Early skewed distribution of total and HIV-specific CD8+ T-cell memory phenotypes during primary HIV infection is related to reduced antiviral activity and faster disease progression

Yanina Ghiglione, Juliana Falivene, María Julia Ruiz, Natalia Laufer, María Eugenia Socías, Pedro Cahn, Luis Giavedoni, Omar Sued, María Magdalena Gherardi, Horacio Salomón, Gabriela Turk

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    20 Scopus citations

    Abstract

    The important role of the CD8+ T-cells on HIV control is well established. However, correlates of immune protection remain elusive. Although the importance of CD8+ T-cell specificity and functionality in virus control has been underscored, further unraveling the link between CD8 + T-cell differentiation and viral control is needed. Here, an immunophenotypic analysis (in terms of memory markers and Programmed cell death 1 (PD-1) expression) of the CD8+ T-cell subset found in primary HIV infection (PHI) was performed. The aim was to seek for associations with functional properties of the CD8+ T-cell subsets, viral control and subsequent disease progression. Also, results were compared with samples from Chronics and Elite Controllers. It was found that normal maturation of total and HIV-specific CD8+ T-cells into memory subsets is skewed in PHI, but not at the dramatic level observed in Chronics. Within the HIV-specific compartment, this alteration was evidenced by an accumulation of effector memory CD8+ T (TEM) cells over fully differentiated terminal effector CD8+ T (TTE) cells. Furthermore, higher proportions of total and HIV-specific CD8+ TEM cells and higher HIV-specific TEM/(TEM+TTE) ratio correlated with markers of faster progression. Analysis of PD-1 expression on total and HIV-specific CD8+ T-cells from PHI subjects revealed not only an association with disease progression but also with skewed memory CD8+ T-cell differentiation. Most notably, significant direct correlations were obtained between the functional capacity of CD8+ T-cells to inhibit viral replication in vitro with higher proportions of fully-differentiated HIV-specific CD8+ TTE cells, both at baseline and at 12 months post-infection. Thus, a relationship between preservation of CD8+ T-cell differentiation pathway and cell functionality was established. This report presents evidence concerning the link among CD8+ T-cell function, phenotype and virus control, hence supporting the instauration of early interventions to prevent irreversible immune damage.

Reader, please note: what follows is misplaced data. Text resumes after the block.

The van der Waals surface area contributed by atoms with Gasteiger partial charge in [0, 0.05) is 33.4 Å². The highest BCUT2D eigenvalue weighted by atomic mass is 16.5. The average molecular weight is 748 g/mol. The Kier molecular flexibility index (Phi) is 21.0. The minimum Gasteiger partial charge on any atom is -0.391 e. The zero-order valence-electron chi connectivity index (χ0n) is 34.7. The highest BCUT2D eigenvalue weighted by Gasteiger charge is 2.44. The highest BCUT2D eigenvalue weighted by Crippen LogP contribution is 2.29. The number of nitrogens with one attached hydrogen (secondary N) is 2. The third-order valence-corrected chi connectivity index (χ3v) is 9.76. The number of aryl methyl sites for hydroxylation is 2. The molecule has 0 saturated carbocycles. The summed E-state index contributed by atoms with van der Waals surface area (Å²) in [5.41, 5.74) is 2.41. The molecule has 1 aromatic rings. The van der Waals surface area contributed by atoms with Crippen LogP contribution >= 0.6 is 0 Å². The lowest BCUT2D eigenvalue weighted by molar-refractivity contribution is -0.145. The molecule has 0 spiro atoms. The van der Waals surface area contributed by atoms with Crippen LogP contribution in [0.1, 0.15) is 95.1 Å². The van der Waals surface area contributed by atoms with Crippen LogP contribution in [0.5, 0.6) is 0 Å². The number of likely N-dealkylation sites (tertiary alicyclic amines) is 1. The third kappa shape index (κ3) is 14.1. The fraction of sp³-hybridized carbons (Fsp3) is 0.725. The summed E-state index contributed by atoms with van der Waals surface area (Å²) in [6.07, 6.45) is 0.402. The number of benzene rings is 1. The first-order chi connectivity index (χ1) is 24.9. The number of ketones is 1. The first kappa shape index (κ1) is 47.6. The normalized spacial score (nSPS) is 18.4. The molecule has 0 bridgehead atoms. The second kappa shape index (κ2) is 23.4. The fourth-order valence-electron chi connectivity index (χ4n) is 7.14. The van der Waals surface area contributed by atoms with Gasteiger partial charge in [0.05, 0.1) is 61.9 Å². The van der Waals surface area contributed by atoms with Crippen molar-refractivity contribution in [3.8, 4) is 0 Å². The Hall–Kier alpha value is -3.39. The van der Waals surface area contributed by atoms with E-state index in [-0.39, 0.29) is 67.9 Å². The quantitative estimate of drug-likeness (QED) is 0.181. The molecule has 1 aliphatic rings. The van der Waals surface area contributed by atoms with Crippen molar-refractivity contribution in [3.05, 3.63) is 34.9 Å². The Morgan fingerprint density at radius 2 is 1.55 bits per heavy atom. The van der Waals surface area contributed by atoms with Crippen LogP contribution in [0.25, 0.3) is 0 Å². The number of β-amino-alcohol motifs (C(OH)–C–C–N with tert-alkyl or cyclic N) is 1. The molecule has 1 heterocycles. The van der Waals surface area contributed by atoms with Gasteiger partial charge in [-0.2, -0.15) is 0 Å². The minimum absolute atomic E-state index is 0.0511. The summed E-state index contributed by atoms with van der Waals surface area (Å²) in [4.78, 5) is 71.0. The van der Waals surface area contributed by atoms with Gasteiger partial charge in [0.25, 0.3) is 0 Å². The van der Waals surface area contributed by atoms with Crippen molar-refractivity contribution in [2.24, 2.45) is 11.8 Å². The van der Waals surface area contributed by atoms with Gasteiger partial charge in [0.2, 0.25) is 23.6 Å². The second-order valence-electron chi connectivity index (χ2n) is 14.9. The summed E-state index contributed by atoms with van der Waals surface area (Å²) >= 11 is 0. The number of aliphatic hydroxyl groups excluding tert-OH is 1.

Original languageEnglish (US)
    Article numbere104235
    JournalPloS one
    Volume9
    Issue number8
    DOIs
    StatePublished - Aug 5 2014

    ASJC Scopus subject areas

    • Biochemistry, Genetics and Molecular Biology(all)
    • Agricultural and Biological Sciences(all)
    • General

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    Ghiglione, Y., Falivene, J., Ruiz, M. J., Laufer, N., Socías, M. E., Cahn, P., Giavedoni, L., Sued, O., Gherardi, M. M., Salomón, H., & Turk, G. (2014). Early skewed distribution of total and HIV-specific CD8+ T-cell memory phenotypes during primary HIV infection is related to reduced antiviral activity and faster disease progression. PloS one, 9(8), [e104235]. https://doi.org/10.1371/journal.pone.0104235